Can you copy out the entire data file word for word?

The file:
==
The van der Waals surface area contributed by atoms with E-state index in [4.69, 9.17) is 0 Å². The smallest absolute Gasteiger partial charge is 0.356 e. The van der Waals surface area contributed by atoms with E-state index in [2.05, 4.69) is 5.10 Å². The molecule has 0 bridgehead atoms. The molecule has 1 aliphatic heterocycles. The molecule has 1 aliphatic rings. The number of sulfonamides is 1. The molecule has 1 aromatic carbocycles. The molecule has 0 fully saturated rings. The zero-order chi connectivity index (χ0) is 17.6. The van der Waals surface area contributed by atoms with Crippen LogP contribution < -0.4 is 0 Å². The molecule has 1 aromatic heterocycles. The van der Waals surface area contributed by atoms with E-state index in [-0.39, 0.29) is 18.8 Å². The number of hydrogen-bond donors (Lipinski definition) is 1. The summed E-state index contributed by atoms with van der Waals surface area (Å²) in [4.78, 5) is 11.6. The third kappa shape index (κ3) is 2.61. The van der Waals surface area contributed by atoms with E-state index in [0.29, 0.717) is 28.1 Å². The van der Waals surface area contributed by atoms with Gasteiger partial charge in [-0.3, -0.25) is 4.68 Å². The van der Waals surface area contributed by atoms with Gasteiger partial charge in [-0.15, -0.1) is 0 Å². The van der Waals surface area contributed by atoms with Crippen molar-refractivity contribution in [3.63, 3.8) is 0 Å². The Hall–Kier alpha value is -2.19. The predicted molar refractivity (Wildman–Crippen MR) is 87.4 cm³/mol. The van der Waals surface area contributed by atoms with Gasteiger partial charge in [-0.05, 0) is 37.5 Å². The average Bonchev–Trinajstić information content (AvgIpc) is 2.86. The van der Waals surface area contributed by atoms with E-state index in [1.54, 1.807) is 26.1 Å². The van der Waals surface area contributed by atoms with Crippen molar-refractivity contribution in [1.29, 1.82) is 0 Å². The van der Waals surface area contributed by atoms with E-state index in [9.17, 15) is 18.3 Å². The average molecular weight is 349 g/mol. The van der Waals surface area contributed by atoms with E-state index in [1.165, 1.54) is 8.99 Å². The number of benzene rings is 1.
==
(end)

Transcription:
The van der Waals surface area contributed by atoms with E-state index in [4.69, 9.17) is 0 Å². The smallest absolute Gasteiger partial charge is 0.356 e. The van der Waals surface area contributed by atoms with E-state index in [2.05, 4.69) is 5.10 Å². The molecule has 0 bridgehead atoms. The molecule has 1 aliphatic heterocycles. The molecule has 1 aliphatic rings. The number of sulfonamides is 1. The molecule has 1 aromatic carbocycles. The molecule has 0 fully saturated rings. The zero-order chi connectivity index (χ0) is 17.6. The van der Waals surface area contributed by atoms with Crippen LogP contribution < -0.4 is 0 Å². The molecule has 1 aromatic heterocycles. The van der Waals surface area contributed by atoms with E-state index in [-0.39, 0.29) is 18.8 Å². The number of hydrogen-bond donors (Lipinski definition) is 1. The summed E-state index contributed by atoms with van der Waals surface area (Å²) in [4.78, 5) is 11.6. The third kappa shape index (κ3) is 2.61. The van der Waals surface area contributed by atoms with E-state index in [0.29, 0.717) is 28.1 Å². The van der Waals surface area contributed by atoms with Gasteiger partial charge in [-0.3, -0.25) is 4.68 Å². The van der Waals surface area contributed by atoms with Gasteiger partial charge in [-0.15, -0.1) is 0 Å². The van der Waals surface area contributed by atoms with Crippen molar-refractivity contribution in [3.63, 3.8) is 0 Å². The Hall–Kier alpha value is -2.19. The predicted molar refractivity (Wildman–Crippen MR) is 87.4 cm³/mol. The van der Waals surface area contributed by atoms with Gasteiger partial charge in [-0.05, 0) is 37.5 Å². The average Bonchev–Trinajstić information content (AvgIpc) is 2.86. The van der Waals surface area contributed by atoms with E-state index in [1.54, 1.807) is 26.1 Å². The van der Waals surface area contributed by atoms with Crippen molar-refractivity contribution in [1.29, 1.82) is 0 Å². The van der Waals surface area contributed by atoms with E-state index in [9.17, 15) is 18.3 Å². The average molecular weight is 349 g/mol. The van der Waals surface area contributed by atoms with E-state index in [1.165, 1.54) is 8.99 Å². The number of benzene rings is 1.